You want to swim. Earlier in the day, you forced your legs to carry you five miles into the woods. Your poor feet throb and ache, and the blister that started on your ankle three miles ago now grumbles at you. The lake water won’t clean the wound, and you know you will emerge from the water needing to extract tree debris from the ever-more irritated site, but you don’t care. The sun encourages you from high in the sky, begging you to go to the water, to be the water. Sweat trickles down your spine and settles on your forehead and your armpits and the small of your back.
You want to swim.
Maybe it’s all in your head, but little whispers seem to urge you from all around. The trees limit your shade allowance and say, “This world is your natural water park. Go swim.” The bugs dance around your head to surfer guitar music and say, “We’ll leave you alone if you just jump in. Go swim.” The pink swimsuit hugs your waist and says, “You brought me for a reason. Go swim.” A louder voice chants in the back of your head: You can’t swim. You can’t swim. You. Can’t. Swim.
Those three words lie to some extent, because you can swim. When you’re dumped in water, you morph into a brand new type of creature. Swimming does that to people: some are dolphins and some are salmon (in your dreams, you are goddamn Ariel). But you are none of the above. Doggy-paddle the arms and frog kick the legs, and your creature emerges. The doggy-frog thrashes, highly inefficient and equally terrified. It forgets to breathe. It fails to trust. If it needed, it could save itself. If it wanted, it could manage from Point A to Point B.
So you, the doggy-frog, stand by the lake. You look stupid when you swim. Your friends will judge you. How stupid you are, thinking you can swim at all. You can’t really swim.
You test the water, wading along the bank until the water laps at your sides and your toes sink into mud that captures your feet whole. You don’t want to be a drag on your friends. One of them treads water nearby and uses a soothing tone, “You don’t have to if you don’t want to, but you’ll be okay. I can’t swim that well either.”
Maybe you aren’t as bad as you think. Courage builds in your chest. Your feet shove off the bank. Your arms gather water and push it back to push you forward. The water’s holding you. All that space is there, maybe billions of miles of water deep. If you stop moving, you’ll fall. Lake water will drag you, sliding to its depths where you’ll drown beside whatever sea monster is making those creepy shadows you see down there?
With a few loud splashes, you’re back to shore. Many miles deep and solid, the ground holds you safe. Your friend laughs. “You were fine!”
You wait. With each passing moment, the water rises off your shoulders and swimsuit and becomes vapor. The vapor rises and becomes the sky. An unknown amount of time later, the vapor will freeze into clouds and, someday, cascade down back to the lake from whence it came. So you, too, are a cycle, and you fear the water, you brave the water, you join the water. You fear the water, you fight the water, and you leave the water. The cycle urges you. Your muscles ready themselves. You jump.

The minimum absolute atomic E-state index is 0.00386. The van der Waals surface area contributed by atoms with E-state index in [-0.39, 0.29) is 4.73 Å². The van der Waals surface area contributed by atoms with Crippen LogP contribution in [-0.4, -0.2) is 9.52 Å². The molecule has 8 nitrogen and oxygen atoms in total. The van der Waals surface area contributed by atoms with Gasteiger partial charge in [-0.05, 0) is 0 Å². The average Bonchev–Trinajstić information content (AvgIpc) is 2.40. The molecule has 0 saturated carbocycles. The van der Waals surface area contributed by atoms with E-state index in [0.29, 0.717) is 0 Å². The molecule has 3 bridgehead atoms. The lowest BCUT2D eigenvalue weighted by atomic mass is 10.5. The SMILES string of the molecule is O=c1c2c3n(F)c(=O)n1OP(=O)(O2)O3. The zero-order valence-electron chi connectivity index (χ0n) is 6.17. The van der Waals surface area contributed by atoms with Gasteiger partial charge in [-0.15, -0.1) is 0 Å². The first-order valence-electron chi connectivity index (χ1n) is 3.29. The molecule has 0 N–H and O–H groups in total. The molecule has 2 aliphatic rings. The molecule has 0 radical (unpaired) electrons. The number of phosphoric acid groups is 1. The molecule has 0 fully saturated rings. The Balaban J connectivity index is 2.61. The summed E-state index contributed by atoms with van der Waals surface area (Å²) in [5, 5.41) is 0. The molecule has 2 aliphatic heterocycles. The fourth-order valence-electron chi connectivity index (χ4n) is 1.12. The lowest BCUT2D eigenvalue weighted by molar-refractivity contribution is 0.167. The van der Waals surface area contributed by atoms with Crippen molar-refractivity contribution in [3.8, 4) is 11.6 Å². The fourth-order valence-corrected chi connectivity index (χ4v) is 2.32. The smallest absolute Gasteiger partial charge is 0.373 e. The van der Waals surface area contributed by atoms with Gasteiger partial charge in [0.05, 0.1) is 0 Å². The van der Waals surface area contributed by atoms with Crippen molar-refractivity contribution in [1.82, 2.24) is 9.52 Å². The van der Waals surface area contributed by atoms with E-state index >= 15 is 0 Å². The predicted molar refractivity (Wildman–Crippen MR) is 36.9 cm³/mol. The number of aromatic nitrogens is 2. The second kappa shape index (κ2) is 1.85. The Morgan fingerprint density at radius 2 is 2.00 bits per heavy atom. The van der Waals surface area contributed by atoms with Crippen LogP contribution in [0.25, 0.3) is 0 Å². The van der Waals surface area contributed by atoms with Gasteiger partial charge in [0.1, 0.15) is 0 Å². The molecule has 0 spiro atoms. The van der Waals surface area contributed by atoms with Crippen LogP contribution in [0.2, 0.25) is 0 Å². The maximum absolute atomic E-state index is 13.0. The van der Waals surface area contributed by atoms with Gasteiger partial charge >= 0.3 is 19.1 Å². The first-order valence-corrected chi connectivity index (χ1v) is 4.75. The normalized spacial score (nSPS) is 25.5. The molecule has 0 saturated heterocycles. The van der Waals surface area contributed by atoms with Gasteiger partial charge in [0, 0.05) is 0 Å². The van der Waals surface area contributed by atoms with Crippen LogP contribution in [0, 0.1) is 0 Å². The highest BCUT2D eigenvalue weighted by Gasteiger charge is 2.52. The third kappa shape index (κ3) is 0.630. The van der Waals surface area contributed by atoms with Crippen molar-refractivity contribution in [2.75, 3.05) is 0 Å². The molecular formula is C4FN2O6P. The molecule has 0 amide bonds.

Panic wells in your chest again. Nothing supports you. You support you. Are you nothing? No. You are buoyant strength. With tentative willpower pulsing in your muscles, you calm yourself and swim. Head above water, a conversation begins between you and your friend. Sentences flow gracefully from mouth to ear, as your limbs drag clumsily from side to side. Your eyes are just above water level, and the water looms below, still a threatening abyss. Upon closer examination, drifters appear. Bugs and algae held up by their own weight, just like you. You all glide through the water. Relaxation flows through you. You aren’t terrible.
Then, you collide with something rough. You flail and shout, and water, dirty and fungal, welcomes itself into your mouth. “Fuff!” The botched fuck pushes itself past the lake water. You sink, and your hand reaches for something stable, something, anything, whatever you ran into—nope that looks like a pipe crap!
Your breath races in and out your throat. Your friend screams at you. Your legs are kicking and arms are grabbing. Your hand falls on the maybe-pipe and you expect it to be rough and solid and filled with tetanus-inducing rust, but it smears like into the spaces between your fingers. Your grip falls. You imagine death by drowning.
You don’t remember swimming toward the bank, but your continued existence proves you didn’t drown either. You are now perched on another something in the water, except you see now that these somethings are logs jutting haphazardly in unpredictable directions. Their bark was chipped away long ago by the light wind-caused current. A yellow color remains below, and you wonder if the inside of the tree grows yellow or if the algae dyed it. Whatever the source of the color, your hands grip the yellow slime, and you gulp air.
You create your own water. “They’re going to hear me crying,” you spout to your friend. “They’re going to tease me, because I’m crying over something so stupid. They’re going to think I’m dumb. They’re going to tease me.”
In the distance, two of your other friends splash one another. Voices ricocheting from hill to hill and back again, they climb on a log jutting out the center of the lake. One friend balances himself and bounces the log up and down. You could never be so brave. Their arms pierce the water as they transform into their swimming creatures—dolphins or salmon indeed. They glide. They dance. They swim.
You climb up your log to solid ground. You’ll spend the rest of the trip reading on the lakeshore. The trees reflect so precisely on the water top. It’s an invitation for you, but you only watch it for a few minutes before turning your back.